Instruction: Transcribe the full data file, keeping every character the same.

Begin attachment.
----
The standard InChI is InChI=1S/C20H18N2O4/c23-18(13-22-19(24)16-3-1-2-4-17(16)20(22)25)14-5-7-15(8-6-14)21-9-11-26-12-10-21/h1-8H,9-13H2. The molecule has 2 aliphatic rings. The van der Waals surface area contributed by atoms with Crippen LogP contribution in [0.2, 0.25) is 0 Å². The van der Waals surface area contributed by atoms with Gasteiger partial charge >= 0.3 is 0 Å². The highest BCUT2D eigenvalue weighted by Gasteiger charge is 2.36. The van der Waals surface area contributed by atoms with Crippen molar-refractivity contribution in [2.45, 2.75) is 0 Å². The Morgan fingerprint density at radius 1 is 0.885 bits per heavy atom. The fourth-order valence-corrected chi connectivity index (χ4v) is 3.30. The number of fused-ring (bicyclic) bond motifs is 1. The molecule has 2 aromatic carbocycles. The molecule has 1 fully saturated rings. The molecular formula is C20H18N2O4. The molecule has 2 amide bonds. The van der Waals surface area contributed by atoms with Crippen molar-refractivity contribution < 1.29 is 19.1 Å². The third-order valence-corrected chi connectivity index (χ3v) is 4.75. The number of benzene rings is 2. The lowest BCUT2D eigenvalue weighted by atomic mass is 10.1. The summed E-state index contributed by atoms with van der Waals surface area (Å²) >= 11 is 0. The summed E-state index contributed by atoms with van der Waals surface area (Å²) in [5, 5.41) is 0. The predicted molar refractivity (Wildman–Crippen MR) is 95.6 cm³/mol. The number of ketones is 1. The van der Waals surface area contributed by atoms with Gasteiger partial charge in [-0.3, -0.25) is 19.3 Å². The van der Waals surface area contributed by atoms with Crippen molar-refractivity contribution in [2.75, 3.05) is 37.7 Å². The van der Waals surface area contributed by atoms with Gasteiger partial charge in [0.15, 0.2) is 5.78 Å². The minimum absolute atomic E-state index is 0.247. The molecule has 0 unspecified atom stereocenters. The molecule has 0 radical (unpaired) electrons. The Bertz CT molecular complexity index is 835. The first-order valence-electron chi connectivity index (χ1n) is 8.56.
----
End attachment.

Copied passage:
The standard InChI is InChI=1S/C20H18N2O4/c23-18(13-22-19(24)16-3-1-2-4-17(16)20(22)25)14-5-7-15(8-6-14)21-9-11-26-12-10-21/h1-8H,9-13H2. The molecule has 2 aliphatic rings. The van der Waals surface area contributed by atoms with Crippen LogP contribution in [0.2, 0.25) is 0 Å². The van der Waals surface area contributed by atoms with Gasteiger partial charge >= 0.3 is 0 Å². The highest BCUT2D eigenvalue weighted by Gasteiger charge is 2.36. The van der Waals surface area contributed by atoms with Crippen molar-refractivity contribution in [2.45, 2.75) is 0 Å². The Morgan fingerprint density at radius 1 is 0.885 bits per heavy atom. The fourth-order valence-corrected chi connectivity index (χ4v) is 3.30. The number of fused-ring (bicyclic) bond motifs is 1. The molecule has 2 aromatic carbocycles. The molecule has 1 fully saturated rings. The molecular formula is C20H18N2O4. The molecule has 2 amide bonds. The van der Waals surface area contributed by atoms with Crippen molar-refractivity contribution < 1.29 is 19.1 Å². The third-order valence-corrected chi connectivity index (χ3v) is 4.75. The number of benzene rings is 2. The lowest BCUT2D eigenvalue weighted by atomic mass is 10.1. The summed E-state index contributed by atoms with van der Waals surface area (Å²) >= 11 is 0. The summed E-state index contributed by atoms with van der Waals surface area (Å²) in [5, 5.41) is 0. The predicted molar refractivity (Wildman–Crippen MR) is 95.6 cm³/mol. The number of ketones is 1. The van der Waals surface area contributed by atoms with Gasteiger partial charge in [-0.3, -0.25) is 19.3 Å². The van der Waals surface area contributed by atoms with Crippen molar-refractivity contribution in [2.75, 3.05) is 37.7 Å². The van der Waals surface area contributed by atoms with Gasteiger partial charge in [0.15, 0.2) is 5.78 Å². The minimum absolute atomic E-state index is 0.247. The molecule has 0 unspecified atom stereocenters. The molecule has 0 radical (unpaired) electrons. The Bertz CT molecular complexity index is 835. The first-order valence-electron chi connectivity index (χ1n) is 8.56.